I'm currently running Ubuntu 16.04 in WSL (Windows 10 v1709 or later), installed using lxrun.

Can I upgrade it to 18.04?

If so, how? If not, when?

  • Here one can read "We will be looking at 18.04 support but do not have an official timeline yet."
    – sba923
    Apr 27 '18 at 8:13
  • @Biswapriyo Not sure if I did it appropriately, but sudo do-release-upgrade -d then force an apt upgrade with force changed sources (xenial→bionic) worked well for me. Just make sure to remove things like linux-image and grub from WSL.
    – iBug
    Apr 27 '18 at 16:06
  • Ubuntu 18.04 available in store: microsoft.com/en-us/store/p/ubuntu-1804/9n9tngvndl3q
    – Biswapriyo
    May 10 '18 at 18:35

I just forced an upgrade from 16.04 and it was successful, though the process was not all well.

sudo do-release-upgrade -d

First do the upgrade. As people have reported in comments, it's likely all that you need to do before 18.04 is all set up. In a few cases like mine, it will do most of the things while showing as "failed".

In case it shows as "failed", open /etc/apt/sources.list and replace all "xenial" with "bionic", and sudo apt update && sudo apt -y upgrade. Most people should have everything done at this point.

In some cases (but not all), APT and Debian Packager may fail during the process. According to this GitHub thread, you need to remove grub and kernels, if present:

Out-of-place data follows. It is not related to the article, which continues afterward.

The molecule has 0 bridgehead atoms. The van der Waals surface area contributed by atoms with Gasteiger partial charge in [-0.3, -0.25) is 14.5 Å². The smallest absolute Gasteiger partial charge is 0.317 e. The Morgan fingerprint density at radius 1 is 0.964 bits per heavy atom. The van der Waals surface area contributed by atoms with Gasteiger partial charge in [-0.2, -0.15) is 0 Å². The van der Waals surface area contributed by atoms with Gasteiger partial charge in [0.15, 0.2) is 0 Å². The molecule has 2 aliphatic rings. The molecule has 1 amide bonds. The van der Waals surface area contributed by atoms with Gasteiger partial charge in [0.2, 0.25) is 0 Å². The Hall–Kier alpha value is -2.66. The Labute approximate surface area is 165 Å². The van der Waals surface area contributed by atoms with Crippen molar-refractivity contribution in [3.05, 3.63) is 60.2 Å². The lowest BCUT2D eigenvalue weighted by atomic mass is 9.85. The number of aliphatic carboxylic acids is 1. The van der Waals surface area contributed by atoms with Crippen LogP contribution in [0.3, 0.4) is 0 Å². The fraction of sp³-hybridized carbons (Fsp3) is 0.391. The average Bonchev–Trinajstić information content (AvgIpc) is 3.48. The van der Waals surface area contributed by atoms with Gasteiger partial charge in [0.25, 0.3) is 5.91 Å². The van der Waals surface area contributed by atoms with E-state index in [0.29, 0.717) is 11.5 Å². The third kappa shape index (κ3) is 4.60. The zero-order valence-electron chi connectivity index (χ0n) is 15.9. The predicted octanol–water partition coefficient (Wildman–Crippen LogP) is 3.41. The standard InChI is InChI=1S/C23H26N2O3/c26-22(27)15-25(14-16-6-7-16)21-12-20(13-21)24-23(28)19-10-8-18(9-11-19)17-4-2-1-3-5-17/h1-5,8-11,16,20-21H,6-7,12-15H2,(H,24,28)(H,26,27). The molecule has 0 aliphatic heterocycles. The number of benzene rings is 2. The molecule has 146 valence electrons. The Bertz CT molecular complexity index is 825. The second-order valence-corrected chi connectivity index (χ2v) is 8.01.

sudo apt -f purge grub-pc
sudo apt -f purge linux-image*

Repeat the last command several times as dpkg will fail after removing every package. After all those Linux images are removed, you get a fully working Bionic Beaver in your WSL.

Read more: A Guide to Upgrading your Ubuntu App’s Release – Windows Command Line Tools For Developers

  • 12
    FWIW, perhaps the issues you encountered were fixed in the Windows 10 April 2018 update, but I did sudo do-release-upgrade -d and it upgraded to 18.04 with no errors, it correctly set my sources.list, and no grub-pc or linux-image* packages were installed. It worked perfectly fine!
    – Paul
    May 2 '18 at 15:27
  • @Paul They were installed previously and were updated together.
    – iBug
    May 2 '18 at 15:45
  • 11
    Can confirm that just sudo do-release-upgrade -d works nicely now.
    – Ben
    May 11 '18 at 18:42

Yes, you can!

There are now three varieties of Ubuntu available on the Window Store.

Screenshot from Windows Store showing the three varieties of Ubuntu available.

  • Ubuntu: This will always be the latest stable, LTS version.
  • Ubuntu 20.04 LTS: For developers who want version 20.04 specifically.
  • Ubuntu 18.04 LTS: For developers who want version 18.04 specifically.

If you installed the plain "Ubuntu" app (with no version number) before 20.04 was made available on the Windows Store, you may upgrade it with the following set of commands:

sudo apt update -y         # makes apt system itself up-to-date 
sudo apt dist-upgrade -y   # updates Ubuntu 18.04 packages to latest

sudo do-release-upgrade    # performs the upgrade to Ubuntu 20.04

Follow all prompts and heed all warnings you are presented with. They are usually due to customizations and third-party libraries or repositories you added yourself.

Official source: https://devblogs.microsoft.com/commandline/upgrading-ubuntu/